Zero Deductible Insurance – The Pros and Cons

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A policy that does not have a deductible sounds wonderful, as we can sometimes be caught in the “you must pay the deductible before …” trap.” This applies to car, health, and property insurance. Life insurance does not have a deductible. Otherwise, beneficiaries could be in serious trouble.

First, it is important to understand what the deductible for the most common forms of insurance.

o Health: When signing up for insurance, you will usually be required to select a deductible. Your premiums will be lower if you have a higher deductible. You must pay the deductible before your insurance provider will provide you with full coverage. This can be a family or individual deductible. A person with a $500 deductible must pay $500 towards their healthcare bills before they can receive the full benefits of their policy. These deductibles may be hundreds of dollars or thousands depending on the policy holder.

o Property: This can be homeowners insurance or insurance on other property. The policy will require that the policy holder pay a certain amount to repair or replace damaged property if it is damaged. This may not work if the property isn’t worth the deductible.

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o Car: The type of damage to the vehicle is what determines the deductible. There will likely be a deductible if there is a collision. This will prevent the insurance company from paying for any repairs. A collision can cause thousands of dollars of damage to a vehicle. Therefore, a $250-500 payment is a cost-saving measure that will not result in the need to cover 100% of the repair costs. There is no deductible for theft and vandalism.

Other types of insurance, such as renter’s and travel insurance, may also require deductibles. This gives the insurance company a financial advantage so they can continue to offer low premiums and reasonable deductibles. What about insurance policies without deductibles?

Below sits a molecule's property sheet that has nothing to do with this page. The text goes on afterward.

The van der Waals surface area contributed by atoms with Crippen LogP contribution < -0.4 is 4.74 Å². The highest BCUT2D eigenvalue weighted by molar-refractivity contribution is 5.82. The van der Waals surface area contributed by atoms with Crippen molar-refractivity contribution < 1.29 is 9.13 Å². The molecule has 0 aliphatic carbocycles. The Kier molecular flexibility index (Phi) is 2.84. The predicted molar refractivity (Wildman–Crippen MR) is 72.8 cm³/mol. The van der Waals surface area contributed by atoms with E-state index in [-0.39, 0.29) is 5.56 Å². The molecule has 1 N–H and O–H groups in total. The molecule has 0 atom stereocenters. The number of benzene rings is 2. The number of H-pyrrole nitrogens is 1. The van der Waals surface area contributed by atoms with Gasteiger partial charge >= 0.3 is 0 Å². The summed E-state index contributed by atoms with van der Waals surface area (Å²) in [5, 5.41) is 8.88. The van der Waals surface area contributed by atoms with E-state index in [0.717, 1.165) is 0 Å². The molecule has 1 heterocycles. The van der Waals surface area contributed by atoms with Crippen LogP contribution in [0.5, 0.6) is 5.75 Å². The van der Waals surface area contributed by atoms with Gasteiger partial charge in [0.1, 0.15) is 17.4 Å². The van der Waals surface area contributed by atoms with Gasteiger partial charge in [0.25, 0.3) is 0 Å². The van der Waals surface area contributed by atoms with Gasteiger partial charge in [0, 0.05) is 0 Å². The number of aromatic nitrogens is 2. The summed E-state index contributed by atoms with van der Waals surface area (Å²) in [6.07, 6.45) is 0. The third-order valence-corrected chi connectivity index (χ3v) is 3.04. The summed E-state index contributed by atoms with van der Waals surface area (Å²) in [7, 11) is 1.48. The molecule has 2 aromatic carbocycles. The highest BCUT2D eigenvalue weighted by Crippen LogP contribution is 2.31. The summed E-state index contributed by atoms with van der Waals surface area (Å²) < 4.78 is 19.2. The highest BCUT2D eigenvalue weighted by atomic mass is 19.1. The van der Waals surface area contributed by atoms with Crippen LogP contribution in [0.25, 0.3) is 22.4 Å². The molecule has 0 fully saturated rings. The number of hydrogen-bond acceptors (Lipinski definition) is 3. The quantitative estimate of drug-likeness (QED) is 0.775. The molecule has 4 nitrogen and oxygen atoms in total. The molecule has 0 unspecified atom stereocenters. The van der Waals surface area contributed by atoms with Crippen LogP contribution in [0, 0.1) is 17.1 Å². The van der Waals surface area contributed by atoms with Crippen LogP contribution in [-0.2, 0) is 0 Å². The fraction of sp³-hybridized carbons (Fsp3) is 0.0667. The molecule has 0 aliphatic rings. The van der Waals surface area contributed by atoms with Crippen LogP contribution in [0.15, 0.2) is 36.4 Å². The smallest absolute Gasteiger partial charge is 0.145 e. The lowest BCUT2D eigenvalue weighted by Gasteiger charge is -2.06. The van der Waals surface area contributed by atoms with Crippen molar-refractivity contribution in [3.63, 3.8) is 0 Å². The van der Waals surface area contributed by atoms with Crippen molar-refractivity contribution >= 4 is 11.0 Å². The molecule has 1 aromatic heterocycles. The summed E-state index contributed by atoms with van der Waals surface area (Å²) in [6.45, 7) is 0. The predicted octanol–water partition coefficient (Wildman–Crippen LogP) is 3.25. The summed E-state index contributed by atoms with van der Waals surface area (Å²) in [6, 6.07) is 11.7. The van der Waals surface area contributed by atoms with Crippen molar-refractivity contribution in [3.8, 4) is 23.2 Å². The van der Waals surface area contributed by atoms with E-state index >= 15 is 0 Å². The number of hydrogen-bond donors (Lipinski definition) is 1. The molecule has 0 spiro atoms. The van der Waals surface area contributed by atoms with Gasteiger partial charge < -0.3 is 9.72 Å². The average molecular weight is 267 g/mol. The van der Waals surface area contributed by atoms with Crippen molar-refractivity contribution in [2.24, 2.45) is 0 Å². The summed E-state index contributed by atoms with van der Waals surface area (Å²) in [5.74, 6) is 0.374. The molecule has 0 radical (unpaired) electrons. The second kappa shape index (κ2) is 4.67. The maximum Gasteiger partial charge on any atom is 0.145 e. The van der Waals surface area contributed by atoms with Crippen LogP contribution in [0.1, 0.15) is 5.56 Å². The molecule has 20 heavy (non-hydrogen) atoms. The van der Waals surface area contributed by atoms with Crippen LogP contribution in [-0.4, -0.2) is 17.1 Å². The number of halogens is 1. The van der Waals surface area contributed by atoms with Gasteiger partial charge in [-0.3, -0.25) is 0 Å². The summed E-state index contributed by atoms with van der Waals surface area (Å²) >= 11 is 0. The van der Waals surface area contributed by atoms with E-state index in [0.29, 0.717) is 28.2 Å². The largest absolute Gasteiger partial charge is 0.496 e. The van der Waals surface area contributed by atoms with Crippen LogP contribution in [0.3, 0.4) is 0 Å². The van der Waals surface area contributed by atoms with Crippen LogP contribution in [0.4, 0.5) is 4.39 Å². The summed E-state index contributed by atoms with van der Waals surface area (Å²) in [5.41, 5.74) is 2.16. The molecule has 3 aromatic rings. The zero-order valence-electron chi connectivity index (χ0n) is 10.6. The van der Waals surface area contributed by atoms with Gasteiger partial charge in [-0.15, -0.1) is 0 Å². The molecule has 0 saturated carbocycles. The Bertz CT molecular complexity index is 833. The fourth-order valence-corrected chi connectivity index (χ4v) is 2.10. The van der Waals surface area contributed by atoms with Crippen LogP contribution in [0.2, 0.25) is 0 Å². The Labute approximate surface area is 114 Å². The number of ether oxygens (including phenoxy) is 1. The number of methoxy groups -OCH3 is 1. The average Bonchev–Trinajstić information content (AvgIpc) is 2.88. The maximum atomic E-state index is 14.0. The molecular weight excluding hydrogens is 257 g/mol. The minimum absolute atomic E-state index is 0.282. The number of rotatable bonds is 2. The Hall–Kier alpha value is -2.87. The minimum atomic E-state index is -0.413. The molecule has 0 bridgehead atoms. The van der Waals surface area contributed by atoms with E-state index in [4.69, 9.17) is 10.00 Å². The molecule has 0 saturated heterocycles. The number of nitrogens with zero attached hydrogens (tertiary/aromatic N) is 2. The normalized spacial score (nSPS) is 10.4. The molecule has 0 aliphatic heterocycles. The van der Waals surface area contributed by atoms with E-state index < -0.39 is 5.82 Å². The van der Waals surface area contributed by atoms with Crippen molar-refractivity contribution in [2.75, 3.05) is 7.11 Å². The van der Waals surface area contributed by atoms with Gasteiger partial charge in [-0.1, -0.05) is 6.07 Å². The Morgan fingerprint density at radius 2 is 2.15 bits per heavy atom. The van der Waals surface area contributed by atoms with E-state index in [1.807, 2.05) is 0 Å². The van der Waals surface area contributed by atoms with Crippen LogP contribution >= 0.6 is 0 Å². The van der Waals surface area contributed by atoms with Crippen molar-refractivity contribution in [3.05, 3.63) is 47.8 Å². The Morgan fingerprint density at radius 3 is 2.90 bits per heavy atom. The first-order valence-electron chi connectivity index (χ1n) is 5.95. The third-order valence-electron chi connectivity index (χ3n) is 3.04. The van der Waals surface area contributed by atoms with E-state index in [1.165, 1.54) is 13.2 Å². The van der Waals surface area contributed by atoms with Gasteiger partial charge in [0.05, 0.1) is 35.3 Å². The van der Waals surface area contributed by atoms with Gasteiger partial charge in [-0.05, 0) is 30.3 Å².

There are many options that don’t require deductibles, regardless of what type of insurance you have. While this can be advantageous in that the coverage is not subject to a deductible, it does affect the quality of the coverage. If there are multiple claims, non-deductible insurance may require the insured to pay a deductible. In terms of small print, the quality of coverage may be less than a policy without a deductible. You may have more restrictions regarding coverage or stricter limits as to what is covered.

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It comes down to this: insurance with a higher deductible can provide better coverage, lower premiums and less underlying clauses. While non-deductible insurance is generally cheaper because you don’t have a deductible, the premiums can be comparable to deductible. However, you might find yourself in situations where you cannot claim the full amount of your policy. You may also have to pay a higher deductible, as the insurance company will only receive money from premium payments.